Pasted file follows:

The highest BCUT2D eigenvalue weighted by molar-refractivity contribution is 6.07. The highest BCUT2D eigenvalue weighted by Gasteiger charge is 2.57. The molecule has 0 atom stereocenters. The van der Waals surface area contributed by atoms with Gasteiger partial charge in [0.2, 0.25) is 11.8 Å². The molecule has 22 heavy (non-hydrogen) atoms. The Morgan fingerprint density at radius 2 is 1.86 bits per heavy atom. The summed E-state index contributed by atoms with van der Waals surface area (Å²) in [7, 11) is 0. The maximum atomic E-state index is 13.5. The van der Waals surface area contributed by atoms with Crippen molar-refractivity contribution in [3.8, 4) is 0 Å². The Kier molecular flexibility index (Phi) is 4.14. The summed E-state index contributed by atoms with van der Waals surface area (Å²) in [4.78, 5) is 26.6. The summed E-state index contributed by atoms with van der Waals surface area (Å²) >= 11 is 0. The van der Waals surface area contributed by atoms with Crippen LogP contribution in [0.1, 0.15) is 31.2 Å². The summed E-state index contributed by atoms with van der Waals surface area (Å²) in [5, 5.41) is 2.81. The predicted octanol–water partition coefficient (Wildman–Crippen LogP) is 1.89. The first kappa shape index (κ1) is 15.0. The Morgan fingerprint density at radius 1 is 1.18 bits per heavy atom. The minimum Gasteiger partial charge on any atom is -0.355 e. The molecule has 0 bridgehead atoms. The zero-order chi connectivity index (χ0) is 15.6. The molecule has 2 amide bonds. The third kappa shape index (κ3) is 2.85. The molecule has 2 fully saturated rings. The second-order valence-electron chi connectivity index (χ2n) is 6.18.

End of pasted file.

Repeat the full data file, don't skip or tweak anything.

The highest BCUT2D eigenvalue weighted by molar-refractivity contribution is 6.07. The highest BCUT2D eigenvalue weighted by Gasteiger charge is 2.57. The molecule has 0 atom stereocenters. The van der Waals surface area contributed by atoms with Gasteiger partial charge in [0.2, 0.25) is 11.8 Å². The molecule has 22 heavy (non-hydrogen) atoms. The Morgan fingerprint density at radius 2 is 1.86 bits per heavy atom. The summed E-state index contributed by atoms with van der Waals surface area (Å²) in [7, 11) is 0. The maximum atomic E-state index is 13.5. The van der Waals surface area contributed by atoms with Crippen molar-refractivity contribution in [3.8, 4) is 0 Å². The Kier molecular flexibility index (Phi) is 4.14. The summed E-state index contributed by atoms with van der Waals surface area (Å²) in [4.78, 5) is 26.6. The summed E-state index contributed by atoms with van der Waals surface area (Å²) >= 11 is 0. The van der Waals surface area contributed by atoms with Crippen LogP contribution in [0.1, 0.15) is 31.2 Å². The summed E-state index contributed by atoms with van der Waals surface area (Å²) in [5, 5.41) is 2.81. The predicted octanol–water partition coefficient (Wildman–Crippen LogP) is 1.89. The first kappa shape index (κ1) is 15.0. The Morgan fingerprint density at radius 1 is 1.18 bits per heavy atom. The minimum Gasteiger partial charge on any atom is -0.355 e. The molecule has 0 bridgehead atoms. The zero-order chi connectivity index (χ0) is 15.6. The molecule has 2 amide bonds. The third kappa shape index (κ3) is 2.85. The molecule has 2 fully saturated rings. The second-order valence-electron chi connectivity index (χ2n) is 6.18.